The Consumer Education Project of Milk SA

Is there a link between dairy use and mucus production?

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Unless you experience medically diagnosed cow’s milk allergy, it is a myth that milk produces mucus. Consuming milk leads to a sensation related to the creamy texture of milk. The milk droplets generally clump together when they mix with saliva. This leads to a feeling of ‘thicker’ mucus, which can be mistaken for increased mucus production.

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The perception that mucus is produced after you have drunk milk is a myth. Mucus is the film that covers the inside of the alimentary and respiratory tracts, protecting these organs against mechanical, thermal and chemical irritations. Mucus is essential in our bodies, but during an infection (such as a cold), an asthma attack or allergic rhinitis (e.g. hay fever), the body produces more mucus than usual and this can become irritating.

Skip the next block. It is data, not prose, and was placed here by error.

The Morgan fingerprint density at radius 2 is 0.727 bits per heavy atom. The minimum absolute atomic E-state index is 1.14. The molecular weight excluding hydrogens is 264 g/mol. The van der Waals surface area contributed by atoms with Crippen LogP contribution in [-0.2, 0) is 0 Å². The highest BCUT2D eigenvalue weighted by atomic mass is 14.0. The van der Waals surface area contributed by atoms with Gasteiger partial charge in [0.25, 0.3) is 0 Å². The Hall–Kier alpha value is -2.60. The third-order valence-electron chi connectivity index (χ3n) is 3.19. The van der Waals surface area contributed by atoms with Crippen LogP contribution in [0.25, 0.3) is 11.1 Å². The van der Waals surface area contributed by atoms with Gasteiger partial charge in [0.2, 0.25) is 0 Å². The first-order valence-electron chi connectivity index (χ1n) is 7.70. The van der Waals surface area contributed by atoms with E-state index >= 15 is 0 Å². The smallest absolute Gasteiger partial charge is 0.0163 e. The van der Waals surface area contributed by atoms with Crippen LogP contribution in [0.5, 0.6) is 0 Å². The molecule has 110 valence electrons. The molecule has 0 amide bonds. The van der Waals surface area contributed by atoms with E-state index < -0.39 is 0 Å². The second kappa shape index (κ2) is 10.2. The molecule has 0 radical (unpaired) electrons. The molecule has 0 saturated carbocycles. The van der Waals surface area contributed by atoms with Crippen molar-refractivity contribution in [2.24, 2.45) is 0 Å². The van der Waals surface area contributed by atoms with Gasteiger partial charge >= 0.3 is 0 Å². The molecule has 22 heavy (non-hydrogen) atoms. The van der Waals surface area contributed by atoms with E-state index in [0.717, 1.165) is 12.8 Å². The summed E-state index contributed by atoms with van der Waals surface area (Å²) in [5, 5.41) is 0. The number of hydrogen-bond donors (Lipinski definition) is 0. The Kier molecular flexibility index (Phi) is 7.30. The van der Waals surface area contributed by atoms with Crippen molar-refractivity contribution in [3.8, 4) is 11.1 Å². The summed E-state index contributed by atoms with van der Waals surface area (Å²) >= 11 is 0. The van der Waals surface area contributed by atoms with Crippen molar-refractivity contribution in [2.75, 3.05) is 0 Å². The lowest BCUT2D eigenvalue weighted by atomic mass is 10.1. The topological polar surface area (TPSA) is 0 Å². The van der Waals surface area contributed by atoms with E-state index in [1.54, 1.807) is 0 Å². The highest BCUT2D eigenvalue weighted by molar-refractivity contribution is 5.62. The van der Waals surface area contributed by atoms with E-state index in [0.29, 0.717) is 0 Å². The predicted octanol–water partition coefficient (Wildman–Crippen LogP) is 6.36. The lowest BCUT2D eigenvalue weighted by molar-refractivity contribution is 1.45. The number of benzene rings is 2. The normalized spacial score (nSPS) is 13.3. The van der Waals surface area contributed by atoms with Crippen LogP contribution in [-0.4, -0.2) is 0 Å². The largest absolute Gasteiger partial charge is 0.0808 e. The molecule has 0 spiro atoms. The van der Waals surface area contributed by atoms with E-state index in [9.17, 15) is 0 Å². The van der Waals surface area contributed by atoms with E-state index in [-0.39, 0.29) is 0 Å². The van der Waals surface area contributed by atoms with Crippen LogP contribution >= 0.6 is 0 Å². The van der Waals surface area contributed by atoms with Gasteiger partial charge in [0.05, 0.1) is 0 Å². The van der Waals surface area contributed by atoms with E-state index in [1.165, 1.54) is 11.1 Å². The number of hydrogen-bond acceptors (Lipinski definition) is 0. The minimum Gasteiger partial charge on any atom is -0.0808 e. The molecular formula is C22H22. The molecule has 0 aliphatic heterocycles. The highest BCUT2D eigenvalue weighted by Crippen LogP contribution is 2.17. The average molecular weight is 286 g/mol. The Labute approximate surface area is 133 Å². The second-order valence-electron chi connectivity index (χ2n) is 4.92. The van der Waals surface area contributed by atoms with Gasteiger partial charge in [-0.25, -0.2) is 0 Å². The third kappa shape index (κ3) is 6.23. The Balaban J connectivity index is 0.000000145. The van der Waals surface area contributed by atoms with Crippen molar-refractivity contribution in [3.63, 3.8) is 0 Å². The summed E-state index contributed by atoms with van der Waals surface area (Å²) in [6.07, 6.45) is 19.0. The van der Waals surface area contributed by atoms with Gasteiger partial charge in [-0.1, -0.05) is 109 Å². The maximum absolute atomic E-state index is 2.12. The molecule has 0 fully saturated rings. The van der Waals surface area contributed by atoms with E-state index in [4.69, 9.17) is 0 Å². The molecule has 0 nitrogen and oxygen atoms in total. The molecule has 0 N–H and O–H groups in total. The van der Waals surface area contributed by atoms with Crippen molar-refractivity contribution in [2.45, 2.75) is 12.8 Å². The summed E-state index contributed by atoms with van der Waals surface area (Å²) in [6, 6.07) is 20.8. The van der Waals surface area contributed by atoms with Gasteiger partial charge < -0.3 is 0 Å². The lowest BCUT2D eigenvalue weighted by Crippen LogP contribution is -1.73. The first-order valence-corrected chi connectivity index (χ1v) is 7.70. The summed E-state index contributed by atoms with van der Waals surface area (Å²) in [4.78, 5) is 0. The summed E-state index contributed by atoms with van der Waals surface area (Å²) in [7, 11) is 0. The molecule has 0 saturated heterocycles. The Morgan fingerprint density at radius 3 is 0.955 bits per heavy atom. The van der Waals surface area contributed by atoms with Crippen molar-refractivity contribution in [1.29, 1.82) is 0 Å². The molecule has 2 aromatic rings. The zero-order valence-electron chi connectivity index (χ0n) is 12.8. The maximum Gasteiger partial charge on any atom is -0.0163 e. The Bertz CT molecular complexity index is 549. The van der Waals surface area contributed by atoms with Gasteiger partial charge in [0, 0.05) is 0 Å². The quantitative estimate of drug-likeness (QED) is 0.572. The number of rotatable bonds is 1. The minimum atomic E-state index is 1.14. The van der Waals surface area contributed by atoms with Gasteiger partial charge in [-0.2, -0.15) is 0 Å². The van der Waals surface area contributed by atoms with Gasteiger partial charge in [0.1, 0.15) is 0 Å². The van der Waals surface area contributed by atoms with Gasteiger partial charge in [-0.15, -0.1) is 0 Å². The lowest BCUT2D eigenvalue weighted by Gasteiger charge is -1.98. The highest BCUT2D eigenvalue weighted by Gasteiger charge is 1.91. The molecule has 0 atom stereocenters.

The idea that consuming milk leads to increased mucus production probably stems from sensations related to the creamy texture of milk. After you have drunk milk, an emulsion may temporarily adhere to the thin mucus layer coating the throat. For a short while, this may feel like the mucus in your throat is thicker than usual, possibly because of milk droplets clumping together when they mix with saliva. This feeling of ‘thicker’ mucus can be mistaken for increased mucus production.

Apart from possible increased mucus production seen in cow’s milk allergy, there is no scientific evidence to suggest that normal dairy intake increases mucus production.

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